When a story keeps lovers apart until the final few pages, it can be hard for readers to feel satisfied. Many of us wanted to see more--much more. But was the story complete up to those last few written words?
I wrote about Gaskell's ending at West of Milton exactly three years ago. (Lori's blog has some wonderful discussions. Check them out!) This week I'll be camping in northern California, so I'm cheating by posting an old piece. I hope it will be new to many of you!
Rushed or Merely Abrupt?
Have you ever read comments about North and South that refer to Gaskell’s rushed ending? The subject of the story’s rapid conclusion regularly appears in reviews of the book and in other discussions.
I’ve been noting these kinds of comments for some time and have been mulling over what it is that people are really trying to say about Elizabeth Gaskell’s work when they mention her ending. Too often, I believe, the assumption is that Dickens’ editorial deadlines adversely affected Gaskell’s ability to bring the story to a satisfactory conclusion.
There is truth in the matter of her being initially rushed, however, I think a distinction ought to be made between whether the plot or character development of Gaskell’s story was permanently damaged or if the story is developed well but ends somewhat abruptly. The difference, I believe, is in the reader’s interpretation of the story itself.
There’s no real debate as to whether or not her ending is abrupt. It sure is. We spend all that time and anguish waiting for our lovers to come together. And when they finally kiss, that’s it – story’s over. No long discussions over past regrets, no letting us see how Hannah reacts, not even a mention of Fred, who caused more trouble than we could have ever first conceived. Many of Georgette Heyer’s famed Regency romance novels end exactly in this same manner, leaving the reader to divine how everything will work out once the lovers are clearly set upon a short path to matrimony.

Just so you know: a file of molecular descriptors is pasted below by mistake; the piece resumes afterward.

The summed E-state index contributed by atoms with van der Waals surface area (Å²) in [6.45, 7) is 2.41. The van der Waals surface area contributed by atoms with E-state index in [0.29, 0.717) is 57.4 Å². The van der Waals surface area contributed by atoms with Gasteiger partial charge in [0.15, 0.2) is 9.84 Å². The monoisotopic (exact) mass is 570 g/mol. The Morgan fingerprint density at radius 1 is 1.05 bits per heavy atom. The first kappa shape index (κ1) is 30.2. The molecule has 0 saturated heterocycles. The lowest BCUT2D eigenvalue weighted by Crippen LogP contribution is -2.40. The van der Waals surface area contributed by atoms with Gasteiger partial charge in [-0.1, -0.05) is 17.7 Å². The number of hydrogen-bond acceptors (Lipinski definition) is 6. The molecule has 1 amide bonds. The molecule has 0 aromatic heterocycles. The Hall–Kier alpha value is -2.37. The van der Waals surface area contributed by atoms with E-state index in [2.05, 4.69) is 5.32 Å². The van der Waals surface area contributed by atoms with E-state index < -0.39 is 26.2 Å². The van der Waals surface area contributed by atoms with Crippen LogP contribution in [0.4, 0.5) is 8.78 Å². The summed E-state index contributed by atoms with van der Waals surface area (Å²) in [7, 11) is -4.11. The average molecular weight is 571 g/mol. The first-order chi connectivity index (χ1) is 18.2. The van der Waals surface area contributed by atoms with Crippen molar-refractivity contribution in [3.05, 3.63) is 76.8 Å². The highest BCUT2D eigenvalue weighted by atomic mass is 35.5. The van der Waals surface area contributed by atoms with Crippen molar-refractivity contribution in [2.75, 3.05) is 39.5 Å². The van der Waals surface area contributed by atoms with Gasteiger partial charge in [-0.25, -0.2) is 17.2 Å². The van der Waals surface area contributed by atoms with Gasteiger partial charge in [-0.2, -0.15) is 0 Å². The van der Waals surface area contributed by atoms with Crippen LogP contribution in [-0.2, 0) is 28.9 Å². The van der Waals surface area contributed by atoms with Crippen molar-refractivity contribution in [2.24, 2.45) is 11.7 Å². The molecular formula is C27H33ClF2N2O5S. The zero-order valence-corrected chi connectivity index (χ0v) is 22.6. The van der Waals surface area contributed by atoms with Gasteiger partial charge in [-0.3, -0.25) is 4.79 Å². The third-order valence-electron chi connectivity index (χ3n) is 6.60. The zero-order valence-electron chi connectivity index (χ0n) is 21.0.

Of course we are left wanting more. There’s so much more that could be told! But I’m satisfied that the story leading to this moment is complete. In fact, one could even argue that Gaskell dwelled on Margaret’s time in London and Helstone – apart from Thornton – a little too long. What elements of the story do some readers suppose are rushed? Does Margaret need more time to convince herself that the Milton manufacturer has a heart? I don’t see her keeping track of Thornton’s progress in the realm of master-worker relations or wishing he were kinder and more compassionate. She knows he has a heart and has full faith in his character. Does Gaskell need to bring out more how much Thornton has changed? The conversation during the London dinner party elaborates upon how much Thornton’s ideals have evolved since he began working with Higgins.
I think it’s possible that those who label Gaskell’s novel as rushed may be overlooking some pertinent and lesser-known facts concerning the final edition of North and South. Everyone seems to know that Gaskell was rushed to finish her work, however not everyone seems to know the details involved.
Leave your comments at either site. Lori and I both love to talk about North and South!